- Meet the federal requirements in the interest of the health and safety of individuals who are furnished services by the agency; and
- Meet any additional requirements the federal government finds necessary for the effective and efficient operation of the program.
Only when all of the above is satisfied can the agency offer home health care to Medicare qualified recipients – and the care can only be provided by certified home health aides (and, of course, other licensed professionals such as registered nurses).
Agency Conditions of Participation (CoPs)
As you have guessed, it does not stop there.
There are minimum health and safety standards a home health agency must meet in order to participate in the Medicare and Medicaid programs.
These standards fall under what is commonly called: “Conditions of Participation (CoPs)”.
CoPs are federal regulations with which home health agencies must comply in order to receive funding from Medicare and Medicaid programs.
The CoPs requires that the agency:
- Protect and promote the rights of each individual under its care;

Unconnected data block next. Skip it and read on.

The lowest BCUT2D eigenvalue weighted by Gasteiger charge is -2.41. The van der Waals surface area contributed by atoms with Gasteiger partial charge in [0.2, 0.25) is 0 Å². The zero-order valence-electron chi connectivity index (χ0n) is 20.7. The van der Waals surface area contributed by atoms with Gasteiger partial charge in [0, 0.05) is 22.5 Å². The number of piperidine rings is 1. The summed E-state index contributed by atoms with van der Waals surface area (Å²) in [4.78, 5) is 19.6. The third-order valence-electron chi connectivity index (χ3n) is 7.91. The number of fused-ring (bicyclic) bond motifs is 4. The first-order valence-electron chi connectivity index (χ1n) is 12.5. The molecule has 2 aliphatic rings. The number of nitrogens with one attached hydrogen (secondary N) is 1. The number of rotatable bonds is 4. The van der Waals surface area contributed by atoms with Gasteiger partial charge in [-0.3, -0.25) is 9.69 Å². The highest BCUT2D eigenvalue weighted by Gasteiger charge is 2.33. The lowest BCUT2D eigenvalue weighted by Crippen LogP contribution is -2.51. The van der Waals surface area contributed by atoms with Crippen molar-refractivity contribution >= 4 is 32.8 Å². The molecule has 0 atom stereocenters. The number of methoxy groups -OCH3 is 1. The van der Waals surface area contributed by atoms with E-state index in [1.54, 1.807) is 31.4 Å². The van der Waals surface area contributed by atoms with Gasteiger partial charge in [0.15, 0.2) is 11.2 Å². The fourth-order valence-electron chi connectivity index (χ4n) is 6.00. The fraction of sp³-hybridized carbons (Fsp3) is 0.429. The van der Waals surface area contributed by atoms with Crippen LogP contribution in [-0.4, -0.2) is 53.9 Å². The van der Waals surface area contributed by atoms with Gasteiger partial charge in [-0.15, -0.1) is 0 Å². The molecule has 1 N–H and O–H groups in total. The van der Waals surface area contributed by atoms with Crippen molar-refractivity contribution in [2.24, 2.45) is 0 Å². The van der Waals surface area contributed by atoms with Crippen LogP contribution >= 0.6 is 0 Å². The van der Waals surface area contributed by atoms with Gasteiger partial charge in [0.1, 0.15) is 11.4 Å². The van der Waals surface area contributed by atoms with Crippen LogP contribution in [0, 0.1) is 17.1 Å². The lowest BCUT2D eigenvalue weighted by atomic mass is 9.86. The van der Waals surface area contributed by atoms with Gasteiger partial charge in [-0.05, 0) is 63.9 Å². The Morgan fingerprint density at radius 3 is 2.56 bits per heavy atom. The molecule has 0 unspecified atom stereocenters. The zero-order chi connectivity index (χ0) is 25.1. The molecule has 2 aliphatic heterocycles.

- Disclose ownership and management information;
- Not use as a home health aide (on a full-time, temporary, per diem, or other basis) any individual to provide items and services, unless the individual has completed a training and competency evaluation program that meets minimum standards, and is competent to provide such items and services;
- Operate and provide services in compliance with all applicable Federal, State, and local laws and regulations;
- Operate and provide services in compliance with accepted professional standards and principles which apply to professionals providing items and services for the HHA;
- Include an individual’s plan of care as part of the clinical record; and
- Comply with requirements relating to maintaining written policies and procedures respecting advance directives
The law states the requirements of home health agencies to hire only certified home health aides.
Most home health agencies are Medicare-certified which means they can only employ home health aides who have been trained and passed a competency exam – they must be certified.